DeNote_CLevy5211-2

Not surprisingly, then, we often look at musical texts afresh in our performances. And that has led us quite often in the direction of late 18th/ early 19th-century arrangements of works by Mozart and Beethoven in particular. And that was the starting point for…

 

 

Classics By Arrangement – the title of Ensemble DeNOTE’s three concerts this spring/ summer at St John’s, Smith Square in London. In these concerts, we explore celebrated chamber music by Mozart and Beethoven in unfamiliar arrangements made by the composers themselves, their pupils and contemporaries. DeNOTE’s founder. John Irving introduces some of these arrangements below.

 

Following our exploration of Mozart arrangements in April, We continue our journey with two Beethoven ‘selfies’: his arrangements of the Quintet for Piano and Winds as a Piano Quartet, and the ever-popular Septet, Op.20 recast as a Trio, Op.38 for clarinet, cello and piano. Our concert is completed with a little-heard arrangement of the Horn Sonata for Basset Horn by Beethoven’s favourite clarinettist, Josef Friedlowsky (1802).

 

 

Piano Quartet in E flat, Op.16.

Beethoven’s autograph manuscript of his Quintet for Piano, Oboe, Clarinet, Bassoon, Horn and Piano, Op.16 (1796) is lost, so there is no conclusive proof that the quintet, rather than the Piano Quartet version with which we close our concert tonight was the original. Much of the evidence points to the quartet as the arrangement, however: on the title-page of the first edition (Mollo, Vienna, 1801) the work is prominently entitled Grand Quintetto, with the quartet version being signalled in smaller type towards the foot of the page; and early commentators such as Beethoven’s pupil, Ferdinand Ries indicated that the quintet came first. Closer inspection of the score tends to support this: the wonderfully ornate viola solo in the slow movement is an object lesson in embellishment, expanding melodically on the already ravishing horn solo from the quintet version; and there are several places in the outer movements at which the strings contribute light chordal support to the piano solos that are completely lacking in the quintet version. These introspective moments – the recapitulation in the first movement, for example – would have been less convincing on winds because of the diversity of their colours and attacks and it far more likely that Beethoven added extra nuances into the piano and strings arrangement. On 6 April 1797 (in the wind version), Beethoven himself improvised long cadenzas at various points in the finale, much to the consternation of the wind players who had no idea where to place their next entries!

 

Sonata for Basset Horn and Piano (arranged by Josef Friedlowsky c.1802) from the Horn Sonata, Op.17

Beethoven’s Horn Sonata (1800) was written for the natural horn in F. It was clearly tailored to showcase the talents of Giovanni Punto (Johann Wenzel Stich), with whom the composer premiered the work – written at great speed – in April 1800. As horn players know, the range of notes produced by a natural horn is not just restricted to the harmonic series, but can be extended by hand stopping, a technique that developed considerably in sophistication during the second half of the eighteenth century.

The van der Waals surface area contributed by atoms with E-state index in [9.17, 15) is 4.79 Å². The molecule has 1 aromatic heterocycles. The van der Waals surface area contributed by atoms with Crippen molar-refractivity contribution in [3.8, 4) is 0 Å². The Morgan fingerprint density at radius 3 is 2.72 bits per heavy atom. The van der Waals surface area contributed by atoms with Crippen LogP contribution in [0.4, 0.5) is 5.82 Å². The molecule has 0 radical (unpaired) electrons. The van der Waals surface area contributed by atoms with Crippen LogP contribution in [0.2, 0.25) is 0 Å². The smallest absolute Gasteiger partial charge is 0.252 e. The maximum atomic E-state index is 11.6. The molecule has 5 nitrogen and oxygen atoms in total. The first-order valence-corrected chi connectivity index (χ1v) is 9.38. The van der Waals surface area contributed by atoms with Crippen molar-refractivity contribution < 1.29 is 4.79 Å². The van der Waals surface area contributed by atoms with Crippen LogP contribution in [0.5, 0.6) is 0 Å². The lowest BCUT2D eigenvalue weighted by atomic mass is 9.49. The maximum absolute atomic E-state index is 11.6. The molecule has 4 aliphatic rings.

The version for basset horn was arranged by Joseph Friedlowsky (1777-1859), the first clarinet professor of the Vienna Conservatoire. Friedlowsky’s arrangement probably dates from not long after the first edition of Beethoven’s sonata (published by Mollo in Vienna in 1801 with a dedication to Baroness Josefine von Braun). The text of that first edition includes, in addition to the piano and horn parts, a part for cello which Beethoven had himself arranged. Friedlowsky’s arrangement for basset horn is quite closely based on the cello version.

 

The origins of the basset horn remain unclear, though they may have developed as something of an experiment by the instrument makers Anton and Michael Mayrhofer in Passau during the 1760s. Like its emergent contemporary the clarinet, it is a single-reed instrument with a relatively narrow bore and early examples were pitched in several different keys (F, G, B flat and D); generally speaking, after about 1800 the basset horn was pitched in F. The basset horn is larger and has a deeper sound (its bottom note, low F is heard at the end of the opening phrase of Beethoven’s sonata); it is either angled or curved in the middle; at the far end from the player is a box or ‘book’ (enclosing tubing bent back on itself several times and giving the necessary downwards extension to the range), and finally a metal flared bell. Its dark tones were favoured by Mozart in his Masonic music, in the Gran’ Partita, K.361, in La Clemenza di Tito, and most famously in the Requiem, K.626. Carl Stamitz, J.G.H Backofen, Franz Danzi and Felix Mendelssohn all composed for the instrument, but not, it seems, Beethoven apart from one single movement in his ballet Prometheus. Friedlowsky’s arrangement of the Horn Sonata is thus all the more welcome as an addition to the player’s repertoire.

 

 

Trio for Clarinet, Cello and Piano, Op.38 (the composer’s arrangement of the Septet, Op.20)